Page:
Whatever I'm Thinking

Paducah, Kentucky’s Murals and Townscapes

September 30, 2020

Paducah, Kentucky is a small city situated on the south bank of the Ohio River at its junction with the Tennessee River, which comes up from the south.

The Paducah waterfront looking northeastward up the Ohio River with the Tennessee River joining it

Paducah is an old city in terms of the American west, founded in 1827 by William Clark of Lewis & Clark fame with a purchase of 37,000 acres of land for the sum of $5. A historical sign downtown explains the circumstances.

Colonel George Rogers Clark had claimed the land as a warrant for his army service during the Revolutionary War, in which he effectively gained the entire Northwest Territory for the new United States of America.

Much of Paducah’s history is recounted by murals painted on the town’s Ohio River floodwall. A walk along the wall is a walk through history.

Kincaid Mounds near Paducah, around 1300 A.D.
Chickasaw tribesmen along the Ohio River in the early 19th Century. The Lewis & Clark flotilla is shown passing by on their way downstream to the Mississippi.

The name “Paducah” was given by William Clark. Some say Clark named the town for the “Padoucas”, a Great Plains tribe he encountered in his travels to the Pacific with the Corps of Discovery. Others say Clark named the town for Chief Paducah, leader of a nearby Chickasaw band.

Scenes of early white settlement in Paducah
Steamboats docked at Paducah

The town was a major prize in the early days of the Civil War. In 1861 while Kentucky was trying to remain neutral in the impending conflict, General Ulysses Grant took Paducah on September 6 before his Confederate counterpart could do so. Later in the war, Confederate General Nathan Bedford Forrest conducted a successful raid on the city.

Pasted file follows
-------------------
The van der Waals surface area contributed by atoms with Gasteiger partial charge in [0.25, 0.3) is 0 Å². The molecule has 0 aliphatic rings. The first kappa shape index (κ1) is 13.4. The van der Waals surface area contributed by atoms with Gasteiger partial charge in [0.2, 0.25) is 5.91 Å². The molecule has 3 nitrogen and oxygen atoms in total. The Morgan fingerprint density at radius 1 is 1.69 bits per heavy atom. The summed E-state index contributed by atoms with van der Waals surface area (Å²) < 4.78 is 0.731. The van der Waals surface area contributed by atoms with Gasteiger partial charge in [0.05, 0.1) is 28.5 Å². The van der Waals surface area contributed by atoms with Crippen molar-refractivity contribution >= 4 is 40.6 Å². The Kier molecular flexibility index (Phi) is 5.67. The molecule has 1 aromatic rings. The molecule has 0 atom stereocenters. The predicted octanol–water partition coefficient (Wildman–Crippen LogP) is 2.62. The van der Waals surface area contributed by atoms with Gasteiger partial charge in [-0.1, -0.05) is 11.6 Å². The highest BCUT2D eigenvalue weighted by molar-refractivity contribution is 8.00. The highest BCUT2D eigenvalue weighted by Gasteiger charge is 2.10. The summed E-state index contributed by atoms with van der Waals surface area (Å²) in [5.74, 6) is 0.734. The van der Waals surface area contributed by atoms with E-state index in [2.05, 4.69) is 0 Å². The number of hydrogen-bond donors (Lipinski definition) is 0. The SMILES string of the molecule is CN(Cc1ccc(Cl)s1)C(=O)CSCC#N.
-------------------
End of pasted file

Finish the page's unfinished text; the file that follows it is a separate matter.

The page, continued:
The Battle of Paducah, 1864
Paducah, Kentucky in 1873
Paducah in the early 1900s
Paducah Townscape in the 1930s
Paducah as the “Atomic City”. Home to the nation’s only uranium enrichment facility.

The Ohio landing areas near the riverfront provide an insight into late 19th Century Paducah. The area abounds in old brick merchant buildings now used as restaurants, bars, and antique shops.

Downtown Paducah
19th Century brick buildings in Paducah, Kentucky
Tree-lined merchant shops converted to restaurants
Paducah, Kentucky. Red brick streets downtown

The McCracken County Courthouse occupies an entire city block seven blocks away from the river. This two-story red brick structure was built between 1940 and 1943 under the auspices of the WPA.

McCracken County Courthouse
McCracken County Courthouse. Paducah, Kentucky
McCracken County in the state of Kentucky

Here’s a final floodwall mural of some of the most prominent old buildings in Paducah. Most of them are churches.

The churches of Paducah, Kentucky

All photos were taken by the author on September 3, 2019.

A list of all photo posts from the American County Seats series in TimManBlog can be found here.

I travel as a hobby and not for a living (yet) — but donations are happily accepted if you’d like to help defer my costs.
The TimMan


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